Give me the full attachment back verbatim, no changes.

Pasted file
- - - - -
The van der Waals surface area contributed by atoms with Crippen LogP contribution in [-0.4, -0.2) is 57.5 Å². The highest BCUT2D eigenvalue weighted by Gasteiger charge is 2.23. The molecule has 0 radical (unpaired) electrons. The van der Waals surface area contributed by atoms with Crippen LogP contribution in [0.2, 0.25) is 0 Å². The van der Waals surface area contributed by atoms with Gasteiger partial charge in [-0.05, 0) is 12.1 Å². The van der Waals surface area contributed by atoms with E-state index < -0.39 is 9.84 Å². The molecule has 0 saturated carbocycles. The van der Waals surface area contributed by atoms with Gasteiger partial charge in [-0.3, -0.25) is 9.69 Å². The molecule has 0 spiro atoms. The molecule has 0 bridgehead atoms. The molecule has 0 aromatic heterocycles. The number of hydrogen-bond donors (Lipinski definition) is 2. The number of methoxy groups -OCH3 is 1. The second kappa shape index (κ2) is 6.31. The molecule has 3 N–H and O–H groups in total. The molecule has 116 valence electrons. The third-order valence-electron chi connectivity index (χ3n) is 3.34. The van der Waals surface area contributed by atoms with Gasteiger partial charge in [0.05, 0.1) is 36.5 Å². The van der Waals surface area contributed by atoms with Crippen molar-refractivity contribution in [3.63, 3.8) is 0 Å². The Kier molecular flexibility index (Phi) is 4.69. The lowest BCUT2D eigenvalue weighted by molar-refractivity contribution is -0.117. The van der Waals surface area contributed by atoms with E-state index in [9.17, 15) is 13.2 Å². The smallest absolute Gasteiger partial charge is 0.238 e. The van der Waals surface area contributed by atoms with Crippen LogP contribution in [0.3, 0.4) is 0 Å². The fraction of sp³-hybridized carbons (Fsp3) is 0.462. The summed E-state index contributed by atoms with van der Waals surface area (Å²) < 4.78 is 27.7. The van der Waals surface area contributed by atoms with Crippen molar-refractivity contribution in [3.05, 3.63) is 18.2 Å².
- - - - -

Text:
The van der Waals surface area contributed by atoms with Crippen LogP contribution in [-0.4, -0.2) is 57.5 Å². The highest BCUT2D eigenvalue weighted by Gasteiger charge is 2.23. The molecule has 0 radical (unpaired) electrons. The van der Waals surface area contributed by atoms with Crippen LogP contribution in [0.2, 0.25) is 0 Å². The van der Waals surface area contributed by atoms with Gasteiger partial charge in [-0.05, 0) is 12.1 Å². The van der Waals surface area contributed by atoms with E-state index < -0.39 is 9.84 Å². The molecule has 0 saturated carbocycles. The van der Waals surface area contributed by atoms with Gasteiger partial charge in [-0.3, -0.25) is 9.69 Å². The molecule has 0 spiro atoms. The molecule has 0 bridgehead atoms. The molecule has 0 aromatic heterocycles. The number of hydrogen-bond donors (Lipinski definition) is 2. The number of methoxy groups -OCH3 is 1. The second kappa shape index (κ2) is 6.31. The molecule has 3 N–H and O–H groups in total. The molecule has 116 valence electrons. The third-order valence-electron chi connectivity index (χ3n) is 3.34. The van der Waals surface area contributed by atoms with Gasteiger partial charge in [0.05, 0.1) is 36.5 Å². The van der Waals surface area contributed by atoms with Crippen molar-refractivity contribution in [3.63, 3.8) is 0 Å². The Kier molecular flexibility index (Phi) is 4.69. The lowest BCUT2D eigenvalue weighted by molar-refractivity contribution is -0.117. The van der Waals surface area contributed by atoms with E-state index in [9.17, 15) is 13.2 Å². The smallest absolute Gasteiger partial charge is 0.238 e. The van der Waals surface area contributed by atoms with Crippen LogP contribution in [0.3, 0.4) is 0 Å². The fraction of sp³-hybridized carbons (Fsp3) is 0.462. The summed E-state index contributed by atoms with van der Waals surface area (Å²) < 4.78 is 27.7. The van der Waals surface area contributed by atoms with Crippen molar-refractivity contribution in [3.05, 3.63) is 18.2 Å².